Jeskai shell right now. It has similar upside to Deafening Clarion, and I
feel like the price will at least hit $3-$4 once more people catch on.
Ionize – $4.99
Nobody is sleeping on Ionize anymore. My only real question coming out of
preview season was whether or not the 1UR casting cost would be a problem,
and that won’t be an issue as long as Jeskai remains the shell of choice
for Teferi players. This card should remain a $5-$6 staple for as long as
these decks remain popular.
Azor’s Gateway – $4.99
Now here’s a fascinating card. While neither to Todd Anderson nor the Gerry
Thompson version of Jeskai Control run Azor’s Gateway,
Shaheen Soorani has been running four copies in his preferred version
of the deck
and has nothing but good things to say about the card.
While I’m still a tad skeptical that Azor’s Gateway will become a top tier
constructed playable, the buy-in here is too tantalizing to refuse. At just
$5 for a mythic from the criminally under-opened Rivals of Ixalan,
you’re buying this card close to the very bottom of its market and you
should be able to cash out for close to what you paid due to casual demand
even if the card never amounts to anything. But if Azor’s Gateway does pay
out, you’re looking at a potential $20+ winner.
And it’s not like Azor’s Gateway is a random inclusion in Soorani’s deck.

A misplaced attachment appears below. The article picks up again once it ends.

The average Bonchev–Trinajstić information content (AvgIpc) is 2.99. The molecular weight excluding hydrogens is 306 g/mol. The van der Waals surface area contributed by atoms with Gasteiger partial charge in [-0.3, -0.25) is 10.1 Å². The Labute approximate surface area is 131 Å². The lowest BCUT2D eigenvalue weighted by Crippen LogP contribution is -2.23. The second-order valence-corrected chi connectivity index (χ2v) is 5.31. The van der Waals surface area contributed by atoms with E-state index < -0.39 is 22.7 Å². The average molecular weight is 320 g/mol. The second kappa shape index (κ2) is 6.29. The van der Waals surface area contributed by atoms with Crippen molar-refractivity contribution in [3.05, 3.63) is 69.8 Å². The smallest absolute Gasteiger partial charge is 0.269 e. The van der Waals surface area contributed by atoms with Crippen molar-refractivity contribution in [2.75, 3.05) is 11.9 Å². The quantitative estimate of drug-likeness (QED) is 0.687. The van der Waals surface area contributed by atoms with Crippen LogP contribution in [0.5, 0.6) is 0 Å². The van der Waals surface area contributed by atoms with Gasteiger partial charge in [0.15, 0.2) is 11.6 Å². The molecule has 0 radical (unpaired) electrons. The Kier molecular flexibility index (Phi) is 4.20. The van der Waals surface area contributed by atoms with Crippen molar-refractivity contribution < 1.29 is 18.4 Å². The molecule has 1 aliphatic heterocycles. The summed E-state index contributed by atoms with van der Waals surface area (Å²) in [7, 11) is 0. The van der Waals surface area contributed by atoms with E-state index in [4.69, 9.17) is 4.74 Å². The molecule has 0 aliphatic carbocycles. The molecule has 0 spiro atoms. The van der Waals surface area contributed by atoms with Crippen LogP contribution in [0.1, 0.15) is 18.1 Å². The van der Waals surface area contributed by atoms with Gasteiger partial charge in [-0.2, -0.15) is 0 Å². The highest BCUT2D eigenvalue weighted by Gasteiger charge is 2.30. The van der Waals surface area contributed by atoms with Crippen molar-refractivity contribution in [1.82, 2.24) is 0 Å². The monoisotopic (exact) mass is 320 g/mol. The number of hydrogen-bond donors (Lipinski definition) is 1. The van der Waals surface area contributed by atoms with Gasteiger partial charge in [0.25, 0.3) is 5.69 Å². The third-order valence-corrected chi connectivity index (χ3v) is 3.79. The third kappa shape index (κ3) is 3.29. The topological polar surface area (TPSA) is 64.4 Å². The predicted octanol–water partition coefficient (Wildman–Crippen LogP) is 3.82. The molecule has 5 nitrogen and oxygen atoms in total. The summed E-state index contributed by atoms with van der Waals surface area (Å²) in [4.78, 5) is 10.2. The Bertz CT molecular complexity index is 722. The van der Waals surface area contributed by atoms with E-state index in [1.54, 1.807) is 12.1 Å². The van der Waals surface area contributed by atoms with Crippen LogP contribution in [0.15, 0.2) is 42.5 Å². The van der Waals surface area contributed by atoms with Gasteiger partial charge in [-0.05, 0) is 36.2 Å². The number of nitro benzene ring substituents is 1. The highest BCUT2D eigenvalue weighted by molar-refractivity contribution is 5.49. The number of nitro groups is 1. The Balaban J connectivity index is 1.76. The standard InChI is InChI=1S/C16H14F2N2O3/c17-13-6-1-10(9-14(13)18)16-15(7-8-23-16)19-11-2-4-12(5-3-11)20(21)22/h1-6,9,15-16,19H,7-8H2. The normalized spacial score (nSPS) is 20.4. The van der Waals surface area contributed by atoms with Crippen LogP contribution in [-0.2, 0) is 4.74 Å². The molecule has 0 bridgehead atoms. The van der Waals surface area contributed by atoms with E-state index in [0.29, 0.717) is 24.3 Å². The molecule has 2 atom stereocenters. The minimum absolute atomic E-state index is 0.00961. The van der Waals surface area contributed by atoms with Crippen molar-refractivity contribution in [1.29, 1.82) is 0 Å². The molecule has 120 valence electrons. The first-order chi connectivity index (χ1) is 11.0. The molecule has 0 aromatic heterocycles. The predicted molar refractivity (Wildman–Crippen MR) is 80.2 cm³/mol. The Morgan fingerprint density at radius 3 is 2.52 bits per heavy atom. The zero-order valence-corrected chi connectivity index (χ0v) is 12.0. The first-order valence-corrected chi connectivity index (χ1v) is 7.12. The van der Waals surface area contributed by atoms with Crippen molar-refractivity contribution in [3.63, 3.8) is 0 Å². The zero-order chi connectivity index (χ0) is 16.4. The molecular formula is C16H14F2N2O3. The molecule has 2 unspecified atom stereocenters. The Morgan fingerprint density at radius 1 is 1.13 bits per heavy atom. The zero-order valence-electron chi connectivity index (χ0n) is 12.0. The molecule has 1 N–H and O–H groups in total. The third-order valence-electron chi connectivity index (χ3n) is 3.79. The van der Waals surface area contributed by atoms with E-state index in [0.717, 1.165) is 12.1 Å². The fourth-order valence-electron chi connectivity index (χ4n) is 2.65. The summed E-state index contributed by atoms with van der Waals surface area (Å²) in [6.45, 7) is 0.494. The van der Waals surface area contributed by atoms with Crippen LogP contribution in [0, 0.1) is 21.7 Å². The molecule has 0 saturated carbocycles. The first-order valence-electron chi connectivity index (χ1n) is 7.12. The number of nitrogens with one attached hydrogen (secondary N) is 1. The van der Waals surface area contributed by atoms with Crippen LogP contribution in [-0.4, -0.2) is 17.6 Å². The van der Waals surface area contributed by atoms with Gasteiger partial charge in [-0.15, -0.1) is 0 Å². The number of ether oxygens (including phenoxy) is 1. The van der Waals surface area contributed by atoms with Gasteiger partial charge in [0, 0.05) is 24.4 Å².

He’s playing it because of its synergy with Explosion, which is a card that
I absolutely believe in. This is a legitimate combo; if there’s one card
you should pick up right after reading this article, it’s Azor’s Gateway.
Every format has a fast deck, and Mono-Red is likely going to remain the
aggro deck of choice for Standard going forward. While it’s possible that
Boros will outclass it at some point, that’ll require a massive R/W
injection from one of the next couple of sets. Right now, there’s simply no
good reason to move beyond the 22-Mountain manabase.
Rekindling Phoenix – $29.99
Rekindling Phoenix might not be the most important card in Mono-Red Aggro,
but it’s certainly the most expensive card in the deck. Much like Teferi
and Search for Azcanta, this card has a lengthy pedigree of success, and is
already priced near the top of the market. Rekindling Phoenix isn’t likely
to climb any higher, but it’s not going to drop, either-not as long as this
deck remains good.
Goblin Chainwhirler – $5.99
Goblin Chainwhirler used to be good. It’s still good, but it used to be
Despite the strength of Chainwhirler, the card has actually never been
higher than $10. Dominaria has too many high end mythics, and the
Goblin isn’t terribly useful outside of exactly this deck due to its
prohibitive casting cost. It might hit $10 again, I suppose, but kicking
around the $5 mark for the foreseeable future seems like a more likely
Runaway Steam-Kin – $7.99
Over the past two weeks, Runaway Steam-Kin has proven itself as one of the
top cards in Guilds of Ravnica. If you’re building any sort of
aggressive red deck, you’re starting with four of these. This card is
probably destined to remain in the $5-$8 range unless it breaks out in
Modern, but I can’t imagine it falls too far below that. It’s safe to trade
for these at current retail.
Risk Factor – $10.99
Why is Risk Factor so much more expensive than Runaway Steam-Kin? Steam-Kin